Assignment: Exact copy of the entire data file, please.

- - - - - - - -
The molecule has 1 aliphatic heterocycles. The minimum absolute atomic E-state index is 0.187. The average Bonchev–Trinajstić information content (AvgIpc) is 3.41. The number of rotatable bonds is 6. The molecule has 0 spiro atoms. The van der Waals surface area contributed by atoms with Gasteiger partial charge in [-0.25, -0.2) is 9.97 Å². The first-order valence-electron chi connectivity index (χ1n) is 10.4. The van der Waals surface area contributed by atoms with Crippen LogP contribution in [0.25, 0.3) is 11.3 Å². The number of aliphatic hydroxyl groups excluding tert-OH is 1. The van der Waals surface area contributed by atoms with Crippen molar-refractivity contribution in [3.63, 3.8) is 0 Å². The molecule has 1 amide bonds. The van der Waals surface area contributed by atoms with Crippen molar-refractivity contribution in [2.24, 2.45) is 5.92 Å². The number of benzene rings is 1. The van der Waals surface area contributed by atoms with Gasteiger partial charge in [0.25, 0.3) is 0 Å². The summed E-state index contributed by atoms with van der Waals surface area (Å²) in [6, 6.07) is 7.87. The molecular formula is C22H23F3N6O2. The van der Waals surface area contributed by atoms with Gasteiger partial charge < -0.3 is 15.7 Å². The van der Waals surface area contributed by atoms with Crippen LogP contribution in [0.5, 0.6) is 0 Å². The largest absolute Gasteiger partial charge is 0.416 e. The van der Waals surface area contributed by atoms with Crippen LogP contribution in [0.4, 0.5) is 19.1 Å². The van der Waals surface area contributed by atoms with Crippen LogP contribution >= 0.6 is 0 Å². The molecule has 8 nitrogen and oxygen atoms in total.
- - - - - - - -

The molecule has 1 aliphatic heterocycles. The minimum absolute atomic E-state index is 0.187. The average Bonchev–Trinajstić information content (AvgIpc) is 3.41. The number of rotatable bonds is 6. The molecule has 0 spiro atoms. The van der Waals surface area contributed by atoms with Gasteiger partial charge in [-0.25, -0.2) is 9.97 Å². The first-order valence-electron chi connectivity index (χ1n) is 10.4. The van der Waals surface area contributed by atoms with Crippen LogP contribution in [0.25, 0.3) is 11.3 Å². The number of aliphatic hydroxyl groups excluding tert-OH is 1. The van der Waals surface area contributed by atoms with Crippen molar-refractivity contribution in [3.63, 3.8) is 0 Å². The molecule has 1 amide bonds. The van der Waals surface area contributed by atoms with Crippen molar-refractivity contribution in [2.24, 2.45) is 5.92 Å². The number of benzene rings is 1. The van der Waals surface area contributed by atoms with Gasteiger partial charge in [0.25, 0.3) is 0 Å². The summed E-state index contributed by atoms with van der Waals surface area (Å²) in [6, 6.07) is 7.87. The molecular formula is C22H23F3N6O2. The van der Waals surface area contributed by atoms with Gasteiger partial charge < -0.3 is 15.7 Å². The van der Waals surface area contributed by atoms with Crippen LogP contribution in [0.5, 0.6) is 0 Å². The largest absolute Gasteiger partial charge is 0.416 e. The van der Waals surface area contributed by atoms with Crippen LogP contribution in [0.4, 0.5) is 19.1 Å². The van der Waals surface area contributed by atoms with Crippen LogP contribution >= 0.6 is 0 Å². The molecule has 8 nitrogen and oxygen atoms in total.